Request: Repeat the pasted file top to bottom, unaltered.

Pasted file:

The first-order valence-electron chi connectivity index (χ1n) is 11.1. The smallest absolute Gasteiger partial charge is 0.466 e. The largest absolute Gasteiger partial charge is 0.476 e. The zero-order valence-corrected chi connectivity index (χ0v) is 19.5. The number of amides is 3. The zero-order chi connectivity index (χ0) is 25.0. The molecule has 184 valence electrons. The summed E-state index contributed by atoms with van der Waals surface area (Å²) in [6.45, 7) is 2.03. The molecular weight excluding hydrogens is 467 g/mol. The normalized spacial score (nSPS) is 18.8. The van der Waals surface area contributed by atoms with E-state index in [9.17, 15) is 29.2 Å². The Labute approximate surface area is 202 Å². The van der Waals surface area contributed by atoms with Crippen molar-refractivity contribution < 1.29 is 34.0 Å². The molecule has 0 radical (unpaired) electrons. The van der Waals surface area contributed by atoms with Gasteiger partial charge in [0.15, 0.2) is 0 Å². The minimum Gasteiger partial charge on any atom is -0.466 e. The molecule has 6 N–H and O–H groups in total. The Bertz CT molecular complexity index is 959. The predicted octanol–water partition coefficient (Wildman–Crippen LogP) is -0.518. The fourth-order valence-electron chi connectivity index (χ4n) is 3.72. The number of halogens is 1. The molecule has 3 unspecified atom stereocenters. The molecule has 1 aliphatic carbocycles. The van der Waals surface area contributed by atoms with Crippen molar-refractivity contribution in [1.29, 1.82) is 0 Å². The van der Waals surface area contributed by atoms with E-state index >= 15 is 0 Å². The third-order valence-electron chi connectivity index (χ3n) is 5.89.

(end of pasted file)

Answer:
The first-order valence-electron chi connectivity index (χ1n) is 11.1. The smallest absolute Gasteiger partial charge is 0.466 e. The largest absolute Gasteiger partial charge is 0.476 e. The zero-order valence-corrected chi connectivity index (χ0v) is 19.5. The number of amides is 3. The zero-order chi connectivity index (χ0) is 25.0. The molecule has 184 valence electrons. The summed E-state index contributed by atoms with van der Waals surface area (Å²) in [6.45, 7) is 2.03. The molecular weight excluding hydrogens is 467 g/mol. The normalized spacial score (nSPS) is 18.8. The van der Waals surface area contributed by atoms with E-state index in [9.17, 15) is 29.2 Å². The Labute approximate surface area is 202 Å². The van der Waals surface area contributed by atoms with Crippen molar-refractivity contribution < 1.29 is 34.0 Å². The molecule has 0 radical (unpaired) electrons. The van der Waals surface area contributed by atoms with Gasteiger partial charge in [0.15, 0.2) is 0 Å². The minimum Gasteiger partial charge on any atom is -0.466 e. The molecule has 6 N–H and O–H groups in total. The Bertz CT molecular complexity index is 959. The predicted octanol–water partition coefficient (Wildman–Crippen LogP) is -0.518. The fourth-order valence-electron chi connectivity index (χ4n) is 3.72. The number of halogens is 1. The molecule has 3 unspecified atom stereocenters. The molecule has 1 aliphatic carbocycles. The van der Waals surface area contributed by atoms with Crippen molar-refractivity contribution in [1.29, 1.82) is 0 Å². The van der Waals surface area contributed by atoms with E-state index >= 15 is 0 Å². The third-order valence-electron chi connectivity index (χ3n) is 5.89.